Tag Archives: July Music et al

July 17 Music et al

July 17 Music et al

Herb Albert

June 17 – 23, 1967: Herb Albert’s Sounds Like… is the Billboard #1 album.

July 17 Music et al

John Coltrane

July 17, 1967, Jazz saxophonist and composer John Coltrane died at age 40.

July 17 Music et al

Joint Show

July 17 Music et al

July 17, 1967: the Joint Show opened in the Moore Gallery in San Francisco. It was the first art show to celebrate Psychedelic rock concert poster artists and their work. The show showcased the “BIG FIVE” rock artists of the times: Rick Griffin, Alton Kelley, Victor Moscoso, Stanley Mouse, and Wes Wilson. Each of the five artists created a poster exclusively for the show, which was also made available for purchase. The show helped to create an acceptance of rock concert poster art in the larger art world and the museum community, and led to more gallery shows and the inclusion of these types of works into museum collections. (Exhibition opening photos from AAA dot SI dot EDU) (see Sept 23)

July 17 Music et al

Jimi Hendrix

July 17, 1967: one of the oddest musical pairings ended when Jimi Hendrix dropped out as the opening act for The Monkees. Mike Jeffery, Hendrix’s manager had made the booking. Jeffery was seeking greater public exposure for a young client who was a budding star in the UK, but a near-unknown in his native United States.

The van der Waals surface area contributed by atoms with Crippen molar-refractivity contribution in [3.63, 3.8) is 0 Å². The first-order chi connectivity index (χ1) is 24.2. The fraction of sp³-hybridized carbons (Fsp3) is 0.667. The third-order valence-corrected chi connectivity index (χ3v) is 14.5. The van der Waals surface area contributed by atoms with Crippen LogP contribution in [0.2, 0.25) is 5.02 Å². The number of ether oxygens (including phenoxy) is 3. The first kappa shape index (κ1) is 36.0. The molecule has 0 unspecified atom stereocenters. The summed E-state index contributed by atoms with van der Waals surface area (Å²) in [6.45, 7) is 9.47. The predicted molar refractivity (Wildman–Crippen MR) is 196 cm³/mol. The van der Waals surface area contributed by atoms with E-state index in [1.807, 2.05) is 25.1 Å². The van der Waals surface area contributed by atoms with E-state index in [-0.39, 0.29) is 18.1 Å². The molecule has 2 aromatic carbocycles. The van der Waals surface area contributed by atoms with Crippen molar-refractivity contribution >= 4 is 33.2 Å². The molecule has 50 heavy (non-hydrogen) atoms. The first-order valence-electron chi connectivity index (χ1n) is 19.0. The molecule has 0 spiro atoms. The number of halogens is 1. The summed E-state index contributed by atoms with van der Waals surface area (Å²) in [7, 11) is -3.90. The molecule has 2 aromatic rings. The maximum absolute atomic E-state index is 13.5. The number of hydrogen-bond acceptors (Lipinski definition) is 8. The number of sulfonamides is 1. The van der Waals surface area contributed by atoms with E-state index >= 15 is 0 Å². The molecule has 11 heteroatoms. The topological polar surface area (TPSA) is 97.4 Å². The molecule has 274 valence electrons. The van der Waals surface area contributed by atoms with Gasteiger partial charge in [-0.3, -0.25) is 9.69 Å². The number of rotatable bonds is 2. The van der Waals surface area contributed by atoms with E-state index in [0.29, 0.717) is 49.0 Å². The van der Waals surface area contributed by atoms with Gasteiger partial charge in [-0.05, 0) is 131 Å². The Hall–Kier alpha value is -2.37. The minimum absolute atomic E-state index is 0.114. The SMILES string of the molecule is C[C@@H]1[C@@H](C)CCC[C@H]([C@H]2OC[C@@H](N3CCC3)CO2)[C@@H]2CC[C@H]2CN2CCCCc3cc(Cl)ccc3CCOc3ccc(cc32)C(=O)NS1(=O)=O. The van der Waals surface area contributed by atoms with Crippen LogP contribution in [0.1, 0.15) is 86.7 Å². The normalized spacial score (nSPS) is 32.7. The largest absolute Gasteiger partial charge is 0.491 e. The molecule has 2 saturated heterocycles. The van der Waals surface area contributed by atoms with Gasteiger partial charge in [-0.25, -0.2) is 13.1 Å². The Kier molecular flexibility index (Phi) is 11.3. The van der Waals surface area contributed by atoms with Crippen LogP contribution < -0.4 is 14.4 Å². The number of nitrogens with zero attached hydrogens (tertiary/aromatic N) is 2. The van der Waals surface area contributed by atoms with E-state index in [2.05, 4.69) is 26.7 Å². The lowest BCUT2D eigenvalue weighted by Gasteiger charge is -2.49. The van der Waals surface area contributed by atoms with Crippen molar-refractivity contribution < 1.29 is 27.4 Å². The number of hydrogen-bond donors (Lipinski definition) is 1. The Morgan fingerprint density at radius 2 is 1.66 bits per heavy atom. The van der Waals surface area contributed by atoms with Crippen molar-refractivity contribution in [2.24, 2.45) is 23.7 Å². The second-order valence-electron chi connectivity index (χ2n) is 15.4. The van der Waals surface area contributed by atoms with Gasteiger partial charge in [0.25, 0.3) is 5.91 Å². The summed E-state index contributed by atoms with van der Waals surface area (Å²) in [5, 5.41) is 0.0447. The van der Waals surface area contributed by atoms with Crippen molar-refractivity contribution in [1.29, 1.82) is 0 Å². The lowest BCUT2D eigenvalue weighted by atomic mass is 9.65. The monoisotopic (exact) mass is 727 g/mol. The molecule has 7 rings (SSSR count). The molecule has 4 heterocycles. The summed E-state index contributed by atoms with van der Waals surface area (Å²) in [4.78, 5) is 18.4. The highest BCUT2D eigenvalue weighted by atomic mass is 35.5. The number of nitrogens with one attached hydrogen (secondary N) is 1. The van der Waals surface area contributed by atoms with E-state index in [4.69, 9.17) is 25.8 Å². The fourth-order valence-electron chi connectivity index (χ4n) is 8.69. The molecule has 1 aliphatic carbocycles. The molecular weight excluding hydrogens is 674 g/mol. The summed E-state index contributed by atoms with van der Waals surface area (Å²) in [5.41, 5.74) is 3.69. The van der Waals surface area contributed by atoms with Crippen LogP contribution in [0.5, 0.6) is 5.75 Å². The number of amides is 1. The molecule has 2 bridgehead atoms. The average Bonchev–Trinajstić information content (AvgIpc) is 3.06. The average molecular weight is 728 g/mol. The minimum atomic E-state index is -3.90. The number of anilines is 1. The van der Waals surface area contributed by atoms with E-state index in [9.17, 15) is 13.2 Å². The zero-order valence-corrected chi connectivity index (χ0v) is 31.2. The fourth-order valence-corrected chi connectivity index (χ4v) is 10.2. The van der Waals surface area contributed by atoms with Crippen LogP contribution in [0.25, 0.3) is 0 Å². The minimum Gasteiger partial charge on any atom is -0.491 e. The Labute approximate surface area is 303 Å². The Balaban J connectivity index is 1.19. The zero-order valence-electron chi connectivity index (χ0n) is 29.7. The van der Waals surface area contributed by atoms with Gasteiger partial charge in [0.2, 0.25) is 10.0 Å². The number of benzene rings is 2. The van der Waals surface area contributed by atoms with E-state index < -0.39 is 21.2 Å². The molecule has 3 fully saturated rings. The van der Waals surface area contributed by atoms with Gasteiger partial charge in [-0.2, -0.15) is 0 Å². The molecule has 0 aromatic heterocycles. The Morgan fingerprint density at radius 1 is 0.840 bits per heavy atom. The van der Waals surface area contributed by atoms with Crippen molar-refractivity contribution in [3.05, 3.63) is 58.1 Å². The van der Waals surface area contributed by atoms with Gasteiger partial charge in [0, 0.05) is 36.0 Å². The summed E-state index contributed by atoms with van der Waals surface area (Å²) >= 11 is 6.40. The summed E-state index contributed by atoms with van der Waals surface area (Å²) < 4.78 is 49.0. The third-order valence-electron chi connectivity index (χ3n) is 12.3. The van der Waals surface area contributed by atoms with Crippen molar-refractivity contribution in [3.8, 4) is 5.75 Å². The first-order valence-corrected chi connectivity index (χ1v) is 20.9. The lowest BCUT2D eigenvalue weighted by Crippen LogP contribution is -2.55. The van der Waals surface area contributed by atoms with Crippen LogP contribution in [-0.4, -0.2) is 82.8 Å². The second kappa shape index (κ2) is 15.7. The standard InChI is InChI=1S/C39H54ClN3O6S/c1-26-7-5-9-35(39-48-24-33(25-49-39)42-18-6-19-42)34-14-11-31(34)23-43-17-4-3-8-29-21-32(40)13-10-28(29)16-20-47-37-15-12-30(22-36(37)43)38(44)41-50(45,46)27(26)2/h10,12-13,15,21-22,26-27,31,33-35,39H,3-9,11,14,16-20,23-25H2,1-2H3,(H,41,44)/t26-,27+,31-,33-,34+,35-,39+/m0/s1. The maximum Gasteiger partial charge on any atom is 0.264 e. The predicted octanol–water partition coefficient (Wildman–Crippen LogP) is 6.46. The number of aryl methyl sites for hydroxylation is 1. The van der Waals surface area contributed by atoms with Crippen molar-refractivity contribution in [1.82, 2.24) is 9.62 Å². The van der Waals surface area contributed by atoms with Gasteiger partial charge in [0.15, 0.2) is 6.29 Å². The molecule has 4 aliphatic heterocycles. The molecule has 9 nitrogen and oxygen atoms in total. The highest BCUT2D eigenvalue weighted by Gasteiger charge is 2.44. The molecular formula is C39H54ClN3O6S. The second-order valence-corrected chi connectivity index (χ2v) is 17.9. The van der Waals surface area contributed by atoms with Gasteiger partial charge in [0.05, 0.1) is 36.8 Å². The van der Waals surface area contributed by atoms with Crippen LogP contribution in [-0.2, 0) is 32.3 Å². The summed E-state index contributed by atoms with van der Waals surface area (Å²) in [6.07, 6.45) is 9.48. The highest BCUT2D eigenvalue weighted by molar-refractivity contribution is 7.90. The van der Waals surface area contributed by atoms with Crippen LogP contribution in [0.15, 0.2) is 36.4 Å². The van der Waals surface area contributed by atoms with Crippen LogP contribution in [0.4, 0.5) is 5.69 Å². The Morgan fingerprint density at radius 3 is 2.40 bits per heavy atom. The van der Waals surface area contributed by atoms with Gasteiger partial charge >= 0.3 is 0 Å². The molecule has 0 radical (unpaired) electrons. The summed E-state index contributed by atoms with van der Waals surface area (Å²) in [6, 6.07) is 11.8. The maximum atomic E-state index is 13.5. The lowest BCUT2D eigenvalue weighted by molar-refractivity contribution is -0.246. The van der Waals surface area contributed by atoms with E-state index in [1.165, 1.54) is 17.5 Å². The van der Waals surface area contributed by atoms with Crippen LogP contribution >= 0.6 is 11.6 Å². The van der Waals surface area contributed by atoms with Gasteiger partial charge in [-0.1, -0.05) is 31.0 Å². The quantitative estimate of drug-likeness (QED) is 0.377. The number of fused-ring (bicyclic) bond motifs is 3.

It was in the UK, in fact, that Monkee Mike Nesmith first heard a tape of Hendrix playing while at a dinner party with John Lennon, Paul McCartney and Eric Clapton. Nesmith and his fellow Monkees Peter Tork and Mickey Dolenz became instant Hendrix fans, and after witnessing his legendary performance at the Monterey Pop Festival in June 1967, they encouraged their own manager to invite the little-known but highly respected Jimi Hendrix Experience to join their upcoming U.S. tour. (see Hendrix/Monkees for expanded story; next Hendrix, see Aug 23)

July 17 Music et al
Yellow Submarine

July 17 Music et al

July 17, 1968: The Beatles movie, Yellow Submarine, released in the UK (Roger Ebert review 1968)(see Aug 8)

July 17 Music et al

Road to Bethel

July 17, 1969: although initially expressing disinterest in renting land for the festival, Max Yasgur agreed to meet with Woodstock Ventures after hearing that it is the group just kicked out of Wallkill. (see Chronology for expanded story)

July 17 Music et al
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July 10 Music et al

July 10 Music et al

LSD

July 10, 1960: Sidney Cohen’s survey of 5,000 individuals who had taken LSD 25,000 times concludes it is safe. (see June 1961)

July 10 Music et al

Bobby Lewis

July 10 – August 27, 1961: “Tossin’ and Turnin’” by Bobby Lewis #1 Billboard Hot 100.

July 10 Music et al

A Hard Day’s Night

July 10 Music et al

July 10, 1964: recorded 29 Jan, 25 – 27 Feb, 1 Mar and 1 – 4 June 1964 at EMI Studios, London and Pathé Marconi Studios, Paris, Parlophone released A Hard Day’s Night, the Beatles’ third studio album. Side one contained songs from the soundtrack to their film A Hard Day’s Night. United Artists Records had released the American version  two weeks earlier on 26 June 1964 with a different track listing. This was the first Beatles album recorded entirely on four-track tape, allowing for good stereo mixes.

In contrast to their first two albums, John Lennon and Paul McCartney wrote all 13 tracks, showcasing the development of the band’s songwriting talents. (see July 12)

July 10 Music et al